One final thing, this discharge just happened in January. So, this is a period in which his parents are also noting his stress or whatever has happened. So, it's a very compressed time period in terms of what's going on for him.
TAPPER: Yeah, and we'll find out more, no doubt, about his separation from the U.S. Coast Guard and why that happened and under what conditions, quite often individuals who are experiencing problems, and I know nothing about this specific case, but quite often, the military just shows them the door, and that all that is done.
Andrew McCabe, how is this investigation changing as the day goes on? As we get further and further away from the last known location of the suspect?
ANDREW MCCABE, CNN SENIOR LAW ENFORCEMENT ANALYST: Well, Jake, it's becoming more of a traditional man hunt at this point. You can pretty confidently assume that this suspect is not someone who went into the situation with the resources and the forethought of that somebody would put into a plan that would escape or planning some kind of long- term period, evading law enforcement. This is something that happened in the heat of the moment. Now, he finds himself fleeing from law enforcement.
So, under those circumstances, it's always, the vast majority of cases, offenders gravitate towards people they know, people in their circle. Whether that family members, friends, colleagues, extended family members. To seek shelter, places to hide, transportation, things like that. So, that's the first thing that law enforcement is doing right now, trying to define that universe of friends, family, associates this person might rely on. Those people are all being contacted, they're being interviewed, people who are particularly likely assessed as being likely to help or probably under some sort of surveillance at this point.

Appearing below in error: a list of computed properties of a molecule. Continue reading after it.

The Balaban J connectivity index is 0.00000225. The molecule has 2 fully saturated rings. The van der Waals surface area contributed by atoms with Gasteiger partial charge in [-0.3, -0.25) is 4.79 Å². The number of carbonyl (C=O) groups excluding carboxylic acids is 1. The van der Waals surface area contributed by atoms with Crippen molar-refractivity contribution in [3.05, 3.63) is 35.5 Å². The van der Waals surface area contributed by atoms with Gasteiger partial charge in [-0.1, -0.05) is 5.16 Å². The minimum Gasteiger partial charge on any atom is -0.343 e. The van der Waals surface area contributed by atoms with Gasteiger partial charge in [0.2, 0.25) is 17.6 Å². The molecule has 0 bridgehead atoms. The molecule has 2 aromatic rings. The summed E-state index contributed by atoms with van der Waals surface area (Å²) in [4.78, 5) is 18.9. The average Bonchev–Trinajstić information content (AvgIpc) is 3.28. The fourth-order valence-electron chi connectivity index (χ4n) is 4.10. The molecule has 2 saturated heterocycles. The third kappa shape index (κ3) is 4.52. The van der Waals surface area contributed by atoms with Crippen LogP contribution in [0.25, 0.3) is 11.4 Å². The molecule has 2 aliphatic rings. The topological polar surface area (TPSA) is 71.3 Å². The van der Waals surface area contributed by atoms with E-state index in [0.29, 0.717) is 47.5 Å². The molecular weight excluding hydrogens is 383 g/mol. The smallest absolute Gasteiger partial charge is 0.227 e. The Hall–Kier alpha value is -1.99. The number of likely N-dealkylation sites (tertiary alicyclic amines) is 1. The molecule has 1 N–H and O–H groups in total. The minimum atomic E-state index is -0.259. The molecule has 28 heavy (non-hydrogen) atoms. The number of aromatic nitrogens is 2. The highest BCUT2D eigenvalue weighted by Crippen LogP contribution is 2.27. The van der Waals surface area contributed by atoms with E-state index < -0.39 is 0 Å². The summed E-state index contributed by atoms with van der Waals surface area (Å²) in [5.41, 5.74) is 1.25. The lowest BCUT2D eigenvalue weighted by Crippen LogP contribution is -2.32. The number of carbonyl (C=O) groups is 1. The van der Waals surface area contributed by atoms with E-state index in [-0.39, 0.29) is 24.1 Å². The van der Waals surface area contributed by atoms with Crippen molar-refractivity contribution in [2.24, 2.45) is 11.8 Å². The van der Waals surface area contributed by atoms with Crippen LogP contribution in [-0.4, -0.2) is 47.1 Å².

And then, of course, they're looking at the technical means. There is the cell phone, or credit cards, or things like that, they'll be tracking those devices as they interact with our communication systems.
TAPPER: Andrew McCabe and Juliette Kayyem, stick around. We're going to come back to you. We're going to go back live to Atlanta, next, where that manhunt remains underway.
What are we learning now about the lockdowns and what are we learning about the main police say is responsible for this tragedy? That's next.
TAPPER: We're back with our breaking news coverage. The manhunt for a mass shooting suspect in Atlanta, Georgia, continues.
The Atlanta police chief said they have had minimal contact in the past with a suspect in the shooting, 24-year-old Deion Patterson. Police say Patterson was at a medical center with his mother for the point this morning when he started shooting in the waiting room. Investigators say other families are cooperating with their investigation.